Skip to main content

Earlier this month, a well-known female Mountie alleged that she'd been sexually harassed by a number of her fellow officers for years. Whatever the truth turns out to be, the story was a reminder (as if we needed one) that some men still behave badly.

But how are women faring overall? By some accounts, the news is grim. The American Association of University Women, which is deeply involved in antiviolence campaigns, reports that 62 per cent of women at university say they have been sexually harassed. A quarter of all university women say they've been victims of rape or attempted rape. Some reports of the rate of wife abuse are equally shocking.

But Steven Pinker tells a different story. Mr. Pinker, a Harvard psychologist, is the author of a remarkable new book, The Better Angels of Our Nature, which documents the steep decline of violence through human history. His is the best account yet of what has really happened to violence against women. Like other crimes of violence, it has hit historic lows. Over the past 35 years, for example, the rate of rape in the U.S. has fallen by an astonishing 80 per cent.

Rape statistics are never perfect, because many rapes aren't reported. But Mr. Pinker's data come from the U.S. Bureau of Justice National Crime Victimization Survey, and are the best there are. Even if the numbers aren't exact, the general trend is clear. The incidence of rape has fallen faster than every other major crime, including homicide. (As Mr. Pinker points out, the rate of rape is now 50 per 100,000 people, which is several magnitudes removed from one in four.) Domestic abuse has plunged as well. Since 1993, the rate of reported violence against women by their intimate partners has fallen by almost two-thirds.

Yet, this good news has been virtually ignored. Progressive people are right to deplore the supreme illogic of the Harper government for cracking down on crime at a time when every type of major crime has hit historic lows. Yet other progressives insist that violence against women remains a serious problem. "Rather than celebrating their success, anti-rape organizations convey an impression that women are in more danger than ever," Mr. Pinker comments.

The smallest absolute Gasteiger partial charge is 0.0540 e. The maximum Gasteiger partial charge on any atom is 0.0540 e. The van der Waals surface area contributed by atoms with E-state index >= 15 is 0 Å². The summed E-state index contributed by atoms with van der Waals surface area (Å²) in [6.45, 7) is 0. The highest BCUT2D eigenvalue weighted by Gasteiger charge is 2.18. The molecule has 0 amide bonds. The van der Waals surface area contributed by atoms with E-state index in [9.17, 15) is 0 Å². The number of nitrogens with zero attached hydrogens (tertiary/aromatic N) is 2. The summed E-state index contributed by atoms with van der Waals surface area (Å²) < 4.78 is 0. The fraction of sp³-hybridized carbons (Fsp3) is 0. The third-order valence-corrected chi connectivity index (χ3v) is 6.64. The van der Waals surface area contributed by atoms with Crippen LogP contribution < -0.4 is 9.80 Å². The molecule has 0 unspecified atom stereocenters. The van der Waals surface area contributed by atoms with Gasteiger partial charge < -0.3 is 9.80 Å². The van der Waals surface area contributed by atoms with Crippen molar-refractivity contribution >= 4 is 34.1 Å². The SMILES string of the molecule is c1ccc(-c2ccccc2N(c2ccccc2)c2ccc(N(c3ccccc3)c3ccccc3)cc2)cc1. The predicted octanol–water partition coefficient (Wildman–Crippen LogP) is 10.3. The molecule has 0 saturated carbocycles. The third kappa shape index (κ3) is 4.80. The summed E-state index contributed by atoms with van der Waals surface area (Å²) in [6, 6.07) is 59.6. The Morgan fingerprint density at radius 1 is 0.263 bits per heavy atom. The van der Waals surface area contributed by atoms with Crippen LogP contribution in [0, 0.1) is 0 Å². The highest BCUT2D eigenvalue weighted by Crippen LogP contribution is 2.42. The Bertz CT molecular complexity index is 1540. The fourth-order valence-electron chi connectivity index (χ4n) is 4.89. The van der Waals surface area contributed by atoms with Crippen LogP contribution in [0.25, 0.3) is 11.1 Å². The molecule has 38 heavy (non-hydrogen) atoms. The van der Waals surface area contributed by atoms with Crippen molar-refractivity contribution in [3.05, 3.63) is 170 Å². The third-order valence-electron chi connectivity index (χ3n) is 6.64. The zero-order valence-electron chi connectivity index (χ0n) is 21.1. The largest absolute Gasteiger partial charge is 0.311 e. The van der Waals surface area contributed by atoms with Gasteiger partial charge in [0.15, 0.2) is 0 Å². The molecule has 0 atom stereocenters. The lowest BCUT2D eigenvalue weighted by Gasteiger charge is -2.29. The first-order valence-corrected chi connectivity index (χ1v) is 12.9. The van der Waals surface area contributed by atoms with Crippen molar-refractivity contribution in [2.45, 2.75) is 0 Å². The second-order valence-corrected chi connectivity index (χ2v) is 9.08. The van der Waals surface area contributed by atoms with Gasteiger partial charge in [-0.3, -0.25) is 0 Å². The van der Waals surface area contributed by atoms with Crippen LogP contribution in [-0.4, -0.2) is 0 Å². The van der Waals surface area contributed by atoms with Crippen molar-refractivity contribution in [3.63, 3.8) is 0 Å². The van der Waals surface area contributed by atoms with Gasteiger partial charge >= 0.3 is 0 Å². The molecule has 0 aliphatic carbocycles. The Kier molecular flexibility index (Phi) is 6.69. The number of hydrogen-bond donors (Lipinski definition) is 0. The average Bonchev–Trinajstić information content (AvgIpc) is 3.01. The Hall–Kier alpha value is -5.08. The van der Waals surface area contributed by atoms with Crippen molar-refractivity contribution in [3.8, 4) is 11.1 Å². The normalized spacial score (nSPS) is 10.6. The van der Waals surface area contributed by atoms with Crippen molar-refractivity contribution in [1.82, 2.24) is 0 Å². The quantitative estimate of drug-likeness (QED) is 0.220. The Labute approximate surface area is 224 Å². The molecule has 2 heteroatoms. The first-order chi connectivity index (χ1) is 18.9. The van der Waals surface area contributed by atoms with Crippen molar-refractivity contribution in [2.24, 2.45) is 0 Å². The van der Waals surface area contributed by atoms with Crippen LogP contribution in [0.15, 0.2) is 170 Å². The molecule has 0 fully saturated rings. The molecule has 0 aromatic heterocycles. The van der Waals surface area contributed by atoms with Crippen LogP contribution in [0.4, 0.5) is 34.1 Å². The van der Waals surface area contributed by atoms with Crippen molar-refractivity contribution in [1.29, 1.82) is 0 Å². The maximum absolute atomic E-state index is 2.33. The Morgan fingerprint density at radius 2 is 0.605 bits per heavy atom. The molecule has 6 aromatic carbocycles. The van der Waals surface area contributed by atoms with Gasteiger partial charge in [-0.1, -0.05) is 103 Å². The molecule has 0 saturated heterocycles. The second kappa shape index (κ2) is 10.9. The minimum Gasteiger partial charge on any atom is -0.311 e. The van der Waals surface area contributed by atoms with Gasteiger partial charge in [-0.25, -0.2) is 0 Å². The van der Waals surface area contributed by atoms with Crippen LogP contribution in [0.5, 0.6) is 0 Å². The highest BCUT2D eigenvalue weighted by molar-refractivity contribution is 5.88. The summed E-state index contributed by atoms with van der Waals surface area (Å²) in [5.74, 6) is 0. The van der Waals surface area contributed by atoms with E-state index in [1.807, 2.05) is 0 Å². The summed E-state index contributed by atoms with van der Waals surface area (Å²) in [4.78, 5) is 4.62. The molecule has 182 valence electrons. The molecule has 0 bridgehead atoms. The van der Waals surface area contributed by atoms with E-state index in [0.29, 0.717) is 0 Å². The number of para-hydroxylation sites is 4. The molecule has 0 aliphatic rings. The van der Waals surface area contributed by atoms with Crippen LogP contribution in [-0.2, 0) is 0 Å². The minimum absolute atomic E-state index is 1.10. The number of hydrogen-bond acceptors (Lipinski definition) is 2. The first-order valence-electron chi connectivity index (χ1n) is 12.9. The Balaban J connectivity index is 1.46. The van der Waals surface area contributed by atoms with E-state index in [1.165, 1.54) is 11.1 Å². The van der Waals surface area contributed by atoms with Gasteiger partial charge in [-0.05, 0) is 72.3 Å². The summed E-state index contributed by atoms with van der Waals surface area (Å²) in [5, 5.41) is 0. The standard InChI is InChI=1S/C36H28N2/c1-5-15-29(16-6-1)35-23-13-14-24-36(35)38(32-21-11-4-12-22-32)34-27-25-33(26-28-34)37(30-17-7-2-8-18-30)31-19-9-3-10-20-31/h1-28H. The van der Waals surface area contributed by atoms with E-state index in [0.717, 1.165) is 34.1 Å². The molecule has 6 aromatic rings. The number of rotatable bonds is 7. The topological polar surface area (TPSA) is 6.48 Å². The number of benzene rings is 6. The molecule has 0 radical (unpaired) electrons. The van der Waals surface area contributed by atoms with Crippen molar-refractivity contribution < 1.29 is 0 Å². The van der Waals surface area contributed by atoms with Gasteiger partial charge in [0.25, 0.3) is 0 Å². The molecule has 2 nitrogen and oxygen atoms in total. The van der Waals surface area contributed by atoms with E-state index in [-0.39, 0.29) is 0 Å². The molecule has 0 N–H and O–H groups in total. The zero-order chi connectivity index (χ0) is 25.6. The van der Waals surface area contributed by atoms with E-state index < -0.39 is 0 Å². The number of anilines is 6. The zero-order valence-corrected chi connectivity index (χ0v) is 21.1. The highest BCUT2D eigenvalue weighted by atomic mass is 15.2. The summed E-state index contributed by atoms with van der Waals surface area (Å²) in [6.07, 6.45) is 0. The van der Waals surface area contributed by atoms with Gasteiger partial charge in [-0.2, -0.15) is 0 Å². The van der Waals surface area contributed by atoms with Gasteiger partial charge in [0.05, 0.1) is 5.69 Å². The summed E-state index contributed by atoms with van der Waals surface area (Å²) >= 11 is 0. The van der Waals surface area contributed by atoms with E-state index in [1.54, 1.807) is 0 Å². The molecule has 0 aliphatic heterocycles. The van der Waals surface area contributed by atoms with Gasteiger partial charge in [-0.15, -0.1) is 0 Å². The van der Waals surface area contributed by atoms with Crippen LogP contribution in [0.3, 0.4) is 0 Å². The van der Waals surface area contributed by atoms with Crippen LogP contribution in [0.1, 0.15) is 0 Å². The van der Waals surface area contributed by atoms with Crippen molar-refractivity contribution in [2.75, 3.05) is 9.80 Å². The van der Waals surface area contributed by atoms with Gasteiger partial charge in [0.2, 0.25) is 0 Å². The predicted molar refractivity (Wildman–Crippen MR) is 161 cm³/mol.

It's easy to forget how dramatically attitudes toward rape and wife abuse have changed. As recently as the 1950s, light-hearted magazine ads depicted husbands spanking their wives for buying the wrong kind of coffee. Police treated rape as a joke, too, and the victim and her reputation were routinely put on trial.

The great rights revolutions that gathered steam in the second half of the 20th century put an end to all that. Today, jokes about smacking your wife are reprehensible, and in many jurisdictions it is mandatory for police to lay charges of spousal assault even if the woman objects. Even symbolic assaults against women are condemned. Last week, the marching band at Queen's University got into serious trouble for raunchy lyrics in its songbook. And the owner of a baseball team in London, Ont., came under fire for naming his team the Rippers. London's mayor, Joe Fontana, said he has "serious concerns" about the name "in light of our focus on ending women abuse."

The evidence is overwhelming. We are more enlightened now, and men – most men, anyway – behave much better. That is bad news for the grievance industry, which must stretch its definitions of assault and abuse to ridiculous extremes to keep its numbers up. It can't acknowledge the good news, because it has too much at stake.